Proposal: Static Typing

Ranando King kingmph at gmail.com
Mon Mar 25 04:58:44 UTC 2019


One thing is definitively true. Any static type system added to ES must not
be mandatory. Untyped code must be able to call typed code without forcing
references into a fixed type. Likewise, typed code must be able to call
untyped code without forcing references to give up type guarantees.

On Sun, Mar 24, 2019 at 8:48 PM kai zhu <kaizhu256 at gmail.com> wrote:

> i share a similar concern that static-typing makes little sense in
> high-churn-rate UX-workflow-programming.
>
> it encourage people to bikeshed for correctness, on low-level code that
> frequently gets rewritten every few weeks/months -- and with often
> demoralizing effects.
>
> > On 24 Mar 2019, at 17:26, Bergi <a.d.bergi at web.de> wrote:
> >
> > Hello,
> > to play the devils advocate: why does JavaScript need static typing?
> >
> > Your proposal doesn't really answer that. Sure, it mentions tooling and
> > IDEs that can provide you with type hints and complain on mistakes, but
> > things like Flow and Typescript do this today already.
> > What's your goal, to have JS engines run Typescript(-like) code natively
> > without transpiling? For backwards-compatibility you'd have to do that
> > anyway, especially if new type system features are introduced
> incrementally.
> >
> > What's the point of building this feature into engines? It just provides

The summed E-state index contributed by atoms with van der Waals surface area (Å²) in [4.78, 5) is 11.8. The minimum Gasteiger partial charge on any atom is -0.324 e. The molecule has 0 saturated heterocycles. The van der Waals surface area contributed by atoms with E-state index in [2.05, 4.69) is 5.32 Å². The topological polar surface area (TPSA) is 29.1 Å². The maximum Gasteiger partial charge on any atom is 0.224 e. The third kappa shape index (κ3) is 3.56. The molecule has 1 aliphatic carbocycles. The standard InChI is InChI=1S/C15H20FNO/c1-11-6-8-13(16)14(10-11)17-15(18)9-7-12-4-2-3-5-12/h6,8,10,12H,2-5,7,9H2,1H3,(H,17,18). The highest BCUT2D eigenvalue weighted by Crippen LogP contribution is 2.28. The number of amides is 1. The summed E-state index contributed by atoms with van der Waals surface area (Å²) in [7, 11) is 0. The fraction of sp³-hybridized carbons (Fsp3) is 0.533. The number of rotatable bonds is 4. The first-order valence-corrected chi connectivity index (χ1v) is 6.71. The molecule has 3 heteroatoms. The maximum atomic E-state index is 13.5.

> > additional complexity. Not to mention the difficulty of finding a
> > suitable type system that is both sophisticated enough to describe all
> > useful code (not taking away too much flexibility) and simple enough to
> > understand without a CS degree. And which interfaces well with un-typed
> > completely dynamic code.
> >
> > What does "static typing" even mean to you in a dynamic scripting
> > language? JavaScript is not compiled by the developer, it is run by the
> > user. Where (when) do you expect types to be checked? Should the engine
> > throw early errors (during parsing)? During parsing of which parts of
> > the code, even when "normal" (untyped) code is calling into typed code?
> > Or do you expect dynamic runtime errors, like when assigning an invalid
> > value to a "typed variable" or calling a "typed function" with wrong
> > arguments? Are type definitions completely constant or could they be
> > mutated/extended/etc dynamically (and what happens when you introduce
> > new types with `eval` or by loading another script)?
> >
> > A proposal would need to provide an objective that answers all these
> > questions, before even considering any particular type system or syntax.
> >
> > One way to go forward that I can see would be a proposal that reserves a
> > relatively unrestricted syntax for type annotations (which are already
> > considered during every grammar amendment anyway, for compatibility with
> > Flow/Typescript), but not assign any semantics to them and require
> > engines to simply ignore them. External tooling could then use these
> > annotations according to its own rules.
> >
> > kind regards,
> > Bergi
> > _______________________________________________
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>
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